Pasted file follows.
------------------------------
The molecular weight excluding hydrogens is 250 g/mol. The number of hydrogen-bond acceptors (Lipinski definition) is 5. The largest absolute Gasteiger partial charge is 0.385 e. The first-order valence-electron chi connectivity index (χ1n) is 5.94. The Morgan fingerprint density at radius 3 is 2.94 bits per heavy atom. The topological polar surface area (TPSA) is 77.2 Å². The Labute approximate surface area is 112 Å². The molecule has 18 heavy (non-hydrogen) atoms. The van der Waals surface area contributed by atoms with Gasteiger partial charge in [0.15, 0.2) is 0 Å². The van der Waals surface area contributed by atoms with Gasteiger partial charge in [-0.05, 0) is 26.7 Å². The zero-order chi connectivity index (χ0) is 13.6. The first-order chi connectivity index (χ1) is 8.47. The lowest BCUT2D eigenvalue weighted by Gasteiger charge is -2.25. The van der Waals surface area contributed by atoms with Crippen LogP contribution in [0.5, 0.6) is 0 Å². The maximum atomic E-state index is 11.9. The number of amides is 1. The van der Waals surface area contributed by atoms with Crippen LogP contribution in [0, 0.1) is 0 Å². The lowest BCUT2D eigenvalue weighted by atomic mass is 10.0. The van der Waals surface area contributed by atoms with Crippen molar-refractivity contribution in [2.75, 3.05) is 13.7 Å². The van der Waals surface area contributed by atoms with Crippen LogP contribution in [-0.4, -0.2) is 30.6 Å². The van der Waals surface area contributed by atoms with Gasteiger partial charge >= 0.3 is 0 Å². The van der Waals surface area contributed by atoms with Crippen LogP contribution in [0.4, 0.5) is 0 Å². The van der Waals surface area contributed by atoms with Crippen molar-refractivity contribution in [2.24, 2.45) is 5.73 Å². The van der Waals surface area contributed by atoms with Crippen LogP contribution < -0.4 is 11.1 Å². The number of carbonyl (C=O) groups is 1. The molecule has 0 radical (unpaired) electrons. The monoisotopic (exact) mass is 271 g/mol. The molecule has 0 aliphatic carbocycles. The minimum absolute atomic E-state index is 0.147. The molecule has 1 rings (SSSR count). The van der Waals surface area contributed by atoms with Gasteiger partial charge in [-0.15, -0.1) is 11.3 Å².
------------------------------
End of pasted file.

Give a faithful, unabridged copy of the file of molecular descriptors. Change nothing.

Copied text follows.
The molecular weight excluding hydrogens is 250 g/mol. The number of hydrogen-bond acceptors (Lipinski definition) is 5. The largest absolute Gasteiger partial charge is 0.385 e. The first-order valence-electron chi connectivity index (χ1n) is 5.94. The Morgan fingerprint density at radius 3 is 2.94 bits per heavy atom. The topological polar surface area (TPSA) is 77.2 Å². The Labute approximate surface area is 112 Å². The molecule has 18 heavy (non-hydrogen) atoms. The van der Waals surface area contributed by atoms with Gasteiger partial charge in [0.15, 0.2) is 0 Å². The van der Waals surface area contributed by atoms with Gasteiger partial charge in [-0.05, 0) is 26.7 Å². The zero-order chi connectivity index (χ0) is 13.6. The first-order chi connectivity index (χ1) is 8.47. The lowest BCUT2D eigenvalue weighted by Gasteiger charge is -2.25. The van der Waals surface area contributed by atoms with Crippen LogP contribution in [0.5, 0.6) is 0 Å². The maximum atomic E-state index is 11.9. The number of amides is 1. The van der Waals surface area contributed by atoms with Crippen LogP contribution in [0, 0.1) is 0 Å². The lowest BCUT2D eigenvalue weighted by atomic mass is 10.0. The van der Waals surface area contributed by atoms with Crippen molar-refractivity contribution in [2.75, 3.05) is 13.7 Å². The van der Waals surface area contributed by atoms with Crippen LogP contribution in [-0.4, -0.2) is 30.6 Å². The van der Waals surface area contributed by atoms with Gasteiger partial charge >= 0.3 is 0 Å². The van der Waals surface area contributed by atoms with Crippen LogP contribution in [0.4, 0.5) is 0 Å². The van der Waals surface area contributed by atoms with Crippen molar-refractivity contribution in [2.24, 2.45) is 5.73 Å². The van der Waals surface area contributed by atoms with Crippen LogP contribution < -0.4 is 11.1 Å². The number of carbonyl (C=O) groups is 1. The molecule has 0 radical (unpaired) electrons. The monoisotopic (exact) mass is 271 g/mol. The molecule has 0 aliphatic carbocycles. The minimum absolute atomic E-state index is 0.147. The molecule has 1 rings (SSSR count). The van der Waals surface area contributed by atoms with Gasteiger partial charge in [-0.15, -0.1) is 11.3 Å².